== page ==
WASHINGTON, DC - APR 4: UberX driver, Regan Rucker, drives a customer home, April 4, 2014, in Washington, DC. (Note -- That is not the real phone number of customer Tilman, Uber uses a security system that uses dummy phone number so neither drivers nor passengers have each others real phone numbers.) Rucker, a single mom who recently started driving for UberX, likes the flexibility of UberX because she can work whenever and however long she wants. Thousands of local car owners have signed up in recent months to drive with one of the "ride-share" operators that use smartphone apps to link people needing rides with car owners willing to give them, for a price. (Photo by Evelyn Hockstein/For The Washington Post via Getty Images)
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By People
December 31, 2016

It started out like any other Uber transaction.

Keith Avila, a photographer who also drives for the ridesharing company, picked up two women and a girl at a home in Sacramento, California on Monday. As they got into the car, Avila noticed the girl looked young.

“She looked like she was about 12,” he tells PEOPLE, “but she was wearing a short skirt that showed off her legs.”

Almost immediately, Avila says, the conversation began to raise red flags. “The lady in the back started getting really upset,” he recalls. “She was yelling at the girl, ‘You need to get your priorities straight. We need to make this money.’ ”

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As he drove, Avila says he tried to process what was happening. “I was thinking, ‘What does she mean by money? Is she selling drugs?’”

He says the situation soon became more clear: “The woman in the back started coaching the girl. She said, ‘before you go in, check for weapons. When you hug them and touch them, pat them down.’”

The conversation turned to talk about payment. “The woman told the girl to get the donation first,” Avila tells PEOPLE. “She said, ‘Ask if they have your donation before you go into the room.’ ”

Avila, a 34-year-old married dad, then believed that the woman was a pimp and that the girl was a victim of sex trafficking. And he was driving them to a hotel.

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“I was 100 percent sure I knew what was happening,” Avila tells PEOPLE. “It wasn’t 99.999 percent. It was 100 percent. And I knew I had to do something, but I didn’t know exactly how I was going to do it. I wondered if I should take pictures with my phone.”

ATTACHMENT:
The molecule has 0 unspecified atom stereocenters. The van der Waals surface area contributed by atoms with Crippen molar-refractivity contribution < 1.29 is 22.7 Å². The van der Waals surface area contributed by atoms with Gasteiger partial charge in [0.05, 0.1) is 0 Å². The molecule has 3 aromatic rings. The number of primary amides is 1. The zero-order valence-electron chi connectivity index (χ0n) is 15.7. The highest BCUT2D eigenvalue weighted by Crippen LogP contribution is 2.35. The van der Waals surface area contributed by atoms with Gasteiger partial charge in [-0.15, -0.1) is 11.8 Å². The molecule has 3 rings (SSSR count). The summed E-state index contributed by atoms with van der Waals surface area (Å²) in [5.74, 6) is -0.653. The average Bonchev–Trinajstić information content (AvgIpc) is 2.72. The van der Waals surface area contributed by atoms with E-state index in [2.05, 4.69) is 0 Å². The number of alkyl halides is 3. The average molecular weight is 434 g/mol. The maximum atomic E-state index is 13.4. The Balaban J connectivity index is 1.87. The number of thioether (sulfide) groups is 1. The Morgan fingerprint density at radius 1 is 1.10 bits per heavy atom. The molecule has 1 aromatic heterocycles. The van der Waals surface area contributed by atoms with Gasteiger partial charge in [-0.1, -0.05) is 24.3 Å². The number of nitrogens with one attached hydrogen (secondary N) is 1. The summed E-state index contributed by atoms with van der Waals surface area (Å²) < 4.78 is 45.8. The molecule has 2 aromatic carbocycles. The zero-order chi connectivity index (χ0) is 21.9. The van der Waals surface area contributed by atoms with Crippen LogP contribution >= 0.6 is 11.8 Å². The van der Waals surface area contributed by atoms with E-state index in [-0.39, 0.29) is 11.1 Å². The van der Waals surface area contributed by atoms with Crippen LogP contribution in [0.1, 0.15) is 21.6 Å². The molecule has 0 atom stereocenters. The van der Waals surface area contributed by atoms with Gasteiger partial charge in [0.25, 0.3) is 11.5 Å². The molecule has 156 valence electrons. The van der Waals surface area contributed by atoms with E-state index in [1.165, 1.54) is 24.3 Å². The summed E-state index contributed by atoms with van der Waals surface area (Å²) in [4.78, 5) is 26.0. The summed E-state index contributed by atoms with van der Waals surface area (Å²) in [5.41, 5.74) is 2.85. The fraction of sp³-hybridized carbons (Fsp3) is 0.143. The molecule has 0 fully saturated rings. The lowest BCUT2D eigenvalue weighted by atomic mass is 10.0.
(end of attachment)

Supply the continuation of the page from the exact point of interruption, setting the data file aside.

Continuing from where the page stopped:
As they drove up to the hotel, one of the women got out of the car with the girl, Avila says. The other woman stayed in the car and made one more phone call.

“It was very professional,” he says. “She sounded like a dentist’s secretary. She said, ‘I just want to make sure there’s no law enforcement there.’ And then she said, ‘Room 110.’ ”

As soon as the second woman got out of the car, Avila drove a few hundred feet down the road and called the police, who arrived within minutes. With Avila’s descriptions, they went straight to Room 110.

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As it turns out, Avila’s hunch about may have been right. Police say that the girl was a 16-year-old prostitute and the two women with her were allegedly involved in sex trafficking. (A police spokesperson confirms Avila’s account of his involvement to PEOPLE.)

Authorities have arrested Destiny Pettway, 25, and Maria Westley, 31, and charged them both with pimping and threatening a minor. They are being held without bond. It’s unclear whether they have retained attorneys or entered pleas.

Police also arrested the suspected john, 20-year-old Disney Vang. He was arrested and charged with soliciting a prostitute and sexual contact with a minor.

He did not return PEOPLE’s call for comment, and it’s unclear if he has retained an attorney or entered a plea.

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Police say that they’re grateful to Avila for getting involved.

“He could’ve said nothing. Went on his way, collected his fare. And then that 16-year-old victim could’ve been victimized again by who knows how many different people over the next couple of days, weeks, months,” Elk Grove police Officer Chris Trim told FOX 40.

Uber is also heralding Avila’s actions. “What Keith did is incredible,” a company spokeswoman told The Washington Post in a statement. “We appreciate his quick response and professionalism in a difficult situation.”

Avila tells PEOPLE that he’d do the same thing over again.

“I knew what was happening,” he says, “and I would never have been able to ignore it. It was the right thing to do.”

This article originally appeared on People.com.

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